Last December, the European Commission announced that consensus had finally been reached on the text of the General Data Protection Regulation (GDPR). The three independent law-making bodies (the European Commission, Parliament and Council) had combined their efforts under the leadership of Jan Philipp Albrecht, the German MEP and Rapporteur on the GDPR.
Since the European Commission's announcement, the European Parliament and the Council of Ministers have formally adopted the GDPR. It has been revised somewhat since the text that was published in December 2015 , though the changes are largely aesthetic and not, we think, substantive from a legal perspective.
So, what are the key features of this new Regulation? The European Commission's press release put the increased rights of data subjects front and centre. Some highlights of the agreed text include:
- An increased threshold for obtaining consent – this will now have to be "unambiguous" for all processing of personal data, with the clarification that this requires a "clear affirmative action", and that consent has to be "explicit" for sensitive data. Charities will need to comply by ensuring that consent boxes are actively "ticked" and that requests for consent are worded in a clear way. This is particularly important given the higher possibility that charities are processing data from potentially vulnerable people such as the elderly.
- A "right to be forgotten" – while this was one of the more contentious parts of the legislation, this right (for individuals to have their data deleted if they so wish, and provided there are no legitimate grounds for retaining it) survived in the final text of the GDPR. No doubt this will continue to be controversial in some quarters, and indeed the European Commission's press release sounded almost defensive, saying "This is about protecting the privacy of individuals, not about erasing past events or restricting freedom of the press".
- Also falling in the "pro-data subject" category are new rules concerning data protection by design and by default: privacy safeguards must be built into products and services from the earliest stage of development, and privacy-friendly default settings will be the norm – for example on social networks or mobile apps. This is particularly important for newly incorporated charities. Under the new Regulation a new charity will need to have the correct data protection measures from the start. As such, this is an important point to consider on the checklist when setting up a charity.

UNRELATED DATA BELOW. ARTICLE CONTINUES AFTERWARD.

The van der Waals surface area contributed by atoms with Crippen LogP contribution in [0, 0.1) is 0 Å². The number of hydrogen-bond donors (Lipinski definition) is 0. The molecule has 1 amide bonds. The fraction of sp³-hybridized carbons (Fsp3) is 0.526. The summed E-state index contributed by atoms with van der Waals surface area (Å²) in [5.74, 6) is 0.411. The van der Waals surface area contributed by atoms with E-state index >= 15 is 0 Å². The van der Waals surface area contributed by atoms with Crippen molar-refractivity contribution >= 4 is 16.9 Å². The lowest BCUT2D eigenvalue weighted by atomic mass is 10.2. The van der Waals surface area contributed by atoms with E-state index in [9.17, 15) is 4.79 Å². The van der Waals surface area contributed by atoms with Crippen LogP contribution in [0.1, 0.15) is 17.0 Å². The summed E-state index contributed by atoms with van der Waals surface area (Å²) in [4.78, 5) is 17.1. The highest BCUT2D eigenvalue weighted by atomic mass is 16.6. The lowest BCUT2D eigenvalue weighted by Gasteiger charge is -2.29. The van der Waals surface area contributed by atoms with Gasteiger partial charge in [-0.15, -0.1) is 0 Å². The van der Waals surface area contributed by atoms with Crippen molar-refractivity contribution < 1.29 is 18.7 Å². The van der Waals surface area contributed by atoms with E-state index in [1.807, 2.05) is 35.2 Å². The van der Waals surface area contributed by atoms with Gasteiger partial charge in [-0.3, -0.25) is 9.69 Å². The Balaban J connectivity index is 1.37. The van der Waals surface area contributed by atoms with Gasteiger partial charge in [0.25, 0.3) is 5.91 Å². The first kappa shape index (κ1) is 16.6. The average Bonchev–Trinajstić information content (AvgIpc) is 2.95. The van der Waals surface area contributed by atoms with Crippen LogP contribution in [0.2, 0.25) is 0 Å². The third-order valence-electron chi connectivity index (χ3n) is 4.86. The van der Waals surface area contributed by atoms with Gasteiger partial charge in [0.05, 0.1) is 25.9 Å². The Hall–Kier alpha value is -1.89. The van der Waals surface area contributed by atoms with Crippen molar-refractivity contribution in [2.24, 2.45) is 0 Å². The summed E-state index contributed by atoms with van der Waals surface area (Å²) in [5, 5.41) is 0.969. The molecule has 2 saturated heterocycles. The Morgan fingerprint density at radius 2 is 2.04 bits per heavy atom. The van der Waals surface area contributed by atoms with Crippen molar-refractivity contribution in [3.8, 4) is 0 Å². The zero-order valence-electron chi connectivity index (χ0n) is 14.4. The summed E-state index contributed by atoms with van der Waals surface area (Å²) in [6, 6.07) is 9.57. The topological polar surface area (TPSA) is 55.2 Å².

- Rights for data subjects not to be subject to profiling, added to existing rights to prevent automated decision-making – except in certain limited circumstances this would now require explicit consent. Charities which use software to profile their supporters or beneficiaries via their website or other information sources in order to target their marketing must carefully consider their practices in light of the new Regulation.
- Significantly, the GDPR is armed with massively increased sanctions and enforcement provisions, meaning that (at the extreme end of the spectrum) data protection authorities will be able to fine companies who do not comply with the GDPR up to 4% of their global annual turnover. This is towards the higher end of the spectrum of potential fines which were discussed during the various law-making bodies' negotiations. A fine such as this could have serious consequences for any company and would certainly have grave implications for a charitable company.
The European Commission was, however, keen to stress the benefits of the GDPR for (small) businesses, namely:
- Harmonised law across Europe, a "One-stop-shop" regulator, i.e. a single supervisory data protection authority and the abolition of formal notification / registration requirements, reducing red tape and (in theory) costs.
- Thresholds for certain compliance obligations, so that only medium to large-sized businesses are caught: for example, the requirements to appoint a Data Protection Officer, to keep records of processing activities or to report all data breaches to individuals.
- Clearly, though, there are other aspects of the GDPR which will not be so gladly received by data controllers (and indeed data processors, which will have certain new obligations under the GDPR). For example, the duty to notify data breaches to the relevant data protection authority (and, for larger companies, the affected data subjects) and the requirement to appoint full-time Data Protection Officers (in those businesses which process sensitive data on a large scale or routinely monitor large amounts of personal data) will no doubt feel cumbersome for some, especially given the bolstering of the GDPR's sanctions and enforcement regime mentioned above. The UK's larger charities will need to appoint a Data Protection Officer.
The GDPR will now be translated into all the languages of the Community and then published in the Official Journal of the EU, probably some time in the next few months. It will take effect two years later, in 2018.
Be sure to keep a look out for more briefings on the detail of the GDPR and its implications for charities in the coming months. In the meantime, you can find the English language version of the GDPR text online.
If you require further information on anything covered in this briefing please contact Alan Baker, (email@example.com; 020 3375 7441), or your usual contact at the firm on 020 3375 7000.
This publication is a general summary of the law. It should not replace legal advice tailored to your specific circumstances.
© Farrer & Co LLP, April 2016